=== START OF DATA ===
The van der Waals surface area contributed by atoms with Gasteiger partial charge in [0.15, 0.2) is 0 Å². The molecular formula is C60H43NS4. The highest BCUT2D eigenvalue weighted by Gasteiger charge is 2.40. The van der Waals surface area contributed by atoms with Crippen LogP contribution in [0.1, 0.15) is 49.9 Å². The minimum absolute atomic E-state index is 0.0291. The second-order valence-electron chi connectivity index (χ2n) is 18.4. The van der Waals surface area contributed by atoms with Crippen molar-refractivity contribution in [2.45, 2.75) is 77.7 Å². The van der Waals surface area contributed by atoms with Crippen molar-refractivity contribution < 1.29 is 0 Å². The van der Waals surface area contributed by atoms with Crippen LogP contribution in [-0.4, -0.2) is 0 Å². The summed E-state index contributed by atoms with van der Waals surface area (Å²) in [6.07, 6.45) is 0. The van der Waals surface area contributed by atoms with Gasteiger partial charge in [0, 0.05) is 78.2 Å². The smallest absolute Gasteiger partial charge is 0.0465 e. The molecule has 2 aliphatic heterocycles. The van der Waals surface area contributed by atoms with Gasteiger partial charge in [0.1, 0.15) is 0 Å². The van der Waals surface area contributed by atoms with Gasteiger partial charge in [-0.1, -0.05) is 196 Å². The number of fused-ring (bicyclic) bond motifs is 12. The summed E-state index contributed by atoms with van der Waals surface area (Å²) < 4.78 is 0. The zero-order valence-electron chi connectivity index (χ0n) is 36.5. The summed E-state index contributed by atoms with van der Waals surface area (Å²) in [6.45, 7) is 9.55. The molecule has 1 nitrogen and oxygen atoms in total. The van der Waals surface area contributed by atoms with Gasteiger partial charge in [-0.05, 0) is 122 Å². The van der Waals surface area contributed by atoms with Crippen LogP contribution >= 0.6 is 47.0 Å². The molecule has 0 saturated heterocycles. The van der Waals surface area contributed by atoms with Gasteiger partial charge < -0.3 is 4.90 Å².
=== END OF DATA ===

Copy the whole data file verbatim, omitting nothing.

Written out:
The van der Waals surface area contributed by atoms with Gasteiger partial charge in [0.15, 0.2) is 0 Å². The molecular formula is C60H43NS4. The highest BCUT2D eigenvalue weighted by Gasteiger charge is 2.40. The van der Waals surface area contributed by atoms with Crippen LogP contribution in [0.1, 0.15) is 49.9 Å². The minimum absolute atomic E-state index is 0.0291. The second-order valence-electron chi connectivity index (χ2n) is 18.4. The van der Waals surface area contributed by atoms with Crippen molar-refractivity contribution in [2.45, 2.75) is 77.7 Å². The van der Waals surface area contributed by atoms with Crippen molar-refractivity contribution < 1.29 is 0 Å². The van der Waals surface area contributed by atoms with Crippen LogP contribution in [-0.4, -0.2) is 0 Å². The summed E-state index contributed by atoms with van der Waals surface area (Å²) in [6.07, 6.45) is 0. The van der Waals surface area contributed by atoms with Gasteiger partial charge in [0, 0.05) is 78.2 Å². The smallest absolute Gasteiger partial charge is 0.0465 e. The molecule has 2 aliphatic heterocycles. The van der Waals surface area contributed by atoms with Gasteiger partial charge in [0.1, 0.15) is 0 Å². The van der Waals surface area contributed by atoms with Gasteiger partial charge in [-0.1, -0.05) is 196 Å². The number of fused-ring (bicyclic) bond motifs is 12. The summed E-state index contributed by atoms with van der Waals surface area (Å²) < 4.78 is 0. The zero-order valence-electron chi connectivity index (χ0n) is 36.5. The summed E-state index contributed by atoms with van der Waals surface area (Å²) in [6.45, 7) is 9.55. The molecule has 1 nitrogen and oxygen atoms in total. The van der Waals surface area contributed by atoms with Gasteiger partial charge in [-0.05, 0) is 122 Å². The van der Waals surface area contributed by atoms with Crippen LogP contribution >= 0.6 is 47.0 Å². The molecule has 0 saturated heterocycles. The van der Waals surface area contributed by atoms with Gasteiger partial charge < -0.3 is 4.90 Å².